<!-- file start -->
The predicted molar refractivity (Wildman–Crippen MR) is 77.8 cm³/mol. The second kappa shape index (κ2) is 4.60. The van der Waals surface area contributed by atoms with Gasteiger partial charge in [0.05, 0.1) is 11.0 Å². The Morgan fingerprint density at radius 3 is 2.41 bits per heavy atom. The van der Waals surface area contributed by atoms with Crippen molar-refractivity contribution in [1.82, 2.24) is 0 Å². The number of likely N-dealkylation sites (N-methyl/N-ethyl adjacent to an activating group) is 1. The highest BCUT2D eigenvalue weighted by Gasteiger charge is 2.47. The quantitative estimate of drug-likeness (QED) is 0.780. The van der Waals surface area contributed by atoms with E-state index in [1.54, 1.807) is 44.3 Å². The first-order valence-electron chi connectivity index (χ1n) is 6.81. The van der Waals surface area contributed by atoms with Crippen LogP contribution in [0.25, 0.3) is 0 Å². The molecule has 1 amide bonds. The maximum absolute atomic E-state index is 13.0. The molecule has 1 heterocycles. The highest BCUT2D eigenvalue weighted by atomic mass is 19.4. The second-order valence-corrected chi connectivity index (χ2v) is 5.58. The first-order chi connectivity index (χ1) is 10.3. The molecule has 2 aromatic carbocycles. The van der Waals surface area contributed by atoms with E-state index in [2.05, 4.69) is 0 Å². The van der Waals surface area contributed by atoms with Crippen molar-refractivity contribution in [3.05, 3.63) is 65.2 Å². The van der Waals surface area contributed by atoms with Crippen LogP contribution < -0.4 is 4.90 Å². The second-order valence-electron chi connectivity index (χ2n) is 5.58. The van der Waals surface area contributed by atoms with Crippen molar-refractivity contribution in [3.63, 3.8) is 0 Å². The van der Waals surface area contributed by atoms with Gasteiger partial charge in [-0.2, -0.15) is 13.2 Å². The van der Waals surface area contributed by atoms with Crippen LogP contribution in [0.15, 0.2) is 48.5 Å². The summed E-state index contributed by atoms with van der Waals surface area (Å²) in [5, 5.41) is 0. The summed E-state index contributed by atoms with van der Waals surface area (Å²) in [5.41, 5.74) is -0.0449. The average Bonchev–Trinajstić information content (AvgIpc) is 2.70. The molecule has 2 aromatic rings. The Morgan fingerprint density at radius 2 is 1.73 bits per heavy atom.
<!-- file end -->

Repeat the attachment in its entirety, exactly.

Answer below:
The predicted molar refractivity (Wildman–Crippen MR) is 77.8 cm³/mol. The second kappa shape index (κ2) is 4.60. The van der Waals surface area contributed by atoms with Gasteiger partial charge in [0.05, 0.1) is 11.0 Å². The Morgan fingerprint density at radius 3 is 2.41 bits per heavy atom. The van der Waals surface area contributed by atoms with Crippen molar-refractivity contribution in [1.82, 2.24) is 0 Å². The number of likely N-dealkylation sites (N-methyl/N-ethyl adjacent to an activating group) is 1. The highest BCUT2D eigenvalue weighted by Gasteiger charge is 2.47. The quantitative estimate of drug-likeness (QED) is 0.780. The van der Waals surface area contributed by atoms with E-state index in [1.54, 1.807) is 44.3 Å². The first-order valence-electron chi connectivity index (χ1n) is 6.81. The van der Waals surface area contributed by atoms with Crippen LogP contribution in [0.25, 0.3) is 0 Å². The molecule has 1 amide bonds. The maximum absolute atomic E-state index is 13.0. The molecule has 1 heterocycles. The highest BCUT2D eigenvalue weighted by atomic mass is 19.4. The second-order valence-corrected chi connectivity index (χ2v) is 5.58. The first-order chi connectivity index (χ1) is 10.3. The molecule has 2 aromatic carbocycles. The van der Waals surface area contributed by atoms with E-state index in [2.05, 4.69) is 0 Å². The van der Waals surface area contributed by atoms with Crippen molar-refractivity contribution in [3.05, 3.63) is 65.2 Å². The van der Waals surface area contributed by atoms with Crippen LogP contribution < -0.4 is 4.90 Å². The second-order valence-electron chi connectivity index (χ2n) is 5.58. The van der Waals surface area contributed by atoms with Crippen molar-refractivity contribution in [3.63, 3.8) is 0 Å². The van der Waals surface area contributed by atoms with Gasteiger partial charge in [-0.2, -0.15) is 13.2 Å². The van der Waals surface area contributed by atoms with Crippen LogP contribution in [0.15, 0.2) is 48.5 Å². The summed E-state index contributed by atoms with van der Waals surface area (Å²) in [5, 5.41) is 0. The summed E-state index contributed by atoms with van der Waals surface area (Å²) in [5.41, 5.74) is -0.0449. The average Bonchev–Trinajstić information content (AvgIpc) is 2.70. The molecule has 2 aromatic rings. The Morgan fingerprint density at radius 2 is 1.73 bits per heavy atom.